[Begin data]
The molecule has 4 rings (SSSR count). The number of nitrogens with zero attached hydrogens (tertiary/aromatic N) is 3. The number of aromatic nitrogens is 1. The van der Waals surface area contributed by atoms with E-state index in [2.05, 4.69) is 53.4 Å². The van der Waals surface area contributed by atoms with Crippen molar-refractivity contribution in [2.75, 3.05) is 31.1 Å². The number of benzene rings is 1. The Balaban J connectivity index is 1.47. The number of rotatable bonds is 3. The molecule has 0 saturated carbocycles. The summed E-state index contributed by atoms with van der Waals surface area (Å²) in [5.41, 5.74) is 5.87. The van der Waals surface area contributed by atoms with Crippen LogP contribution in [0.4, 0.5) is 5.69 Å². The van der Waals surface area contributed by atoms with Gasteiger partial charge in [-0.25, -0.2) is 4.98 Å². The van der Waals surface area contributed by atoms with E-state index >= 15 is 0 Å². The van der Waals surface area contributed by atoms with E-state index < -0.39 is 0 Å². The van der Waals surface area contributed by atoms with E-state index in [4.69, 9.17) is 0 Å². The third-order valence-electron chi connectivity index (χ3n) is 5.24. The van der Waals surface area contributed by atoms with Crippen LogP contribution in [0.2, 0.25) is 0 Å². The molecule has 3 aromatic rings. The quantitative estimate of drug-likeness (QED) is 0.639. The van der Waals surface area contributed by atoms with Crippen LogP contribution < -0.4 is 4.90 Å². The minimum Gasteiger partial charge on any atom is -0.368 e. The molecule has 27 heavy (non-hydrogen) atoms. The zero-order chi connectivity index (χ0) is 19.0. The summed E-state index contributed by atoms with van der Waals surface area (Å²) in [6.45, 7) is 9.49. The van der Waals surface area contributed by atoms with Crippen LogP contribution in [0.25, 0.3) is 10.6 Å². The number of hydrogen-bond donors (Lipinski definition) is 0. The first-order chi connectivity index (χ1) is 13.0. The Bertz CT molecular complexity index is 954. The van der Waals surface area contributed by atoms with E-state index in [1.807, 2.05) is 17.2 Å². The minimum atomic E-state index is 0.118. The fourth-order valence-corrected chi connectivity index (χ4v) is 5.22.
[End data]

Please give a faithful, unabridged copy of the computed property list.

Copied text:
The molecule has 4 rings (SSSR count). The number of nitrogens with zero attached hydrogens (tertiary/aromatic N) is 3. The number of aromatic nitrogens is 1. The van der Waals surface area contributed by atoms with E-state index in [2.05, 4.69) is 53.4 Å². The van der Waals surface area contributed by atoms with Crippen molar-refractivity contribution in [2.75, 3.05) is 31.1 Å². The number of benzene rings is 1. The Balaban J connectivity index is 1.47. The number of rotatable bonds is 3. The molecule has 0 saturated carbocycles. The summed E-state index contributed by atoms with van der Waals surface area (Å²) in [5.41, 5.74) is 5.87. The van der Waals surface area contributed by atoms with Crippen LogP contribution in [0.4, 0.5) is 5.69 Å². The van der Waals surface area contributed by atoms with Gasteiger partial charge in [-0.25, -0.2) is 4.98 Å². The van der Waals surface area contributed by atoms with E-state index >= 15 is 0 Å². The van der Waals surface area contributed by atoms with E-state index < -0.39 is 0 Å². The van der Waals surface area contributed by atoms with E-state index in [4.69, 9.17) is 0 Å². The third-order valence-electron chi connectivity index (χ3n) is 5.24. The van der Waals surface area contributed by atoms with Crippen LogP contribution in [0.2, 0.25) is 0 Å². The molecule has 3 aromatic rings. The quantitative estimate of drug-likeness (QED) is 0.639. The van der Waals surface area contributed by atoms with Crippen LogP contribution < -0.4 is 4.90 Å². The minimum Gasteiger partial charge on any atom is -0.368 e. The molecule has 27 heavy (non-hydrogen) atoms. The zero-order chi connectivity index (χ0) is 19.0. The summed E-state index contributed by atoms with van der Waals surface area (Å²) in [6.45, 7) is 9.49. The van der Waals surface area contributed by atoms with Crippen LogP contribution in [0.25, 0.3) is 10.6 Å². The number of hydrogen-bond donors (Lipinski definition) is 0. The first-order chi connectivity index (χ1) is 13.0. The Bertz CT molecular complexity index is 954. The van der Waals surface area contributed by atoms with E-state index in [1.807, 2.05) is 17.2 Å². The minimum atomic E-state index is 0.118. The fourth-order valence-corrected chi connectivity index (χ4v) is 5.22.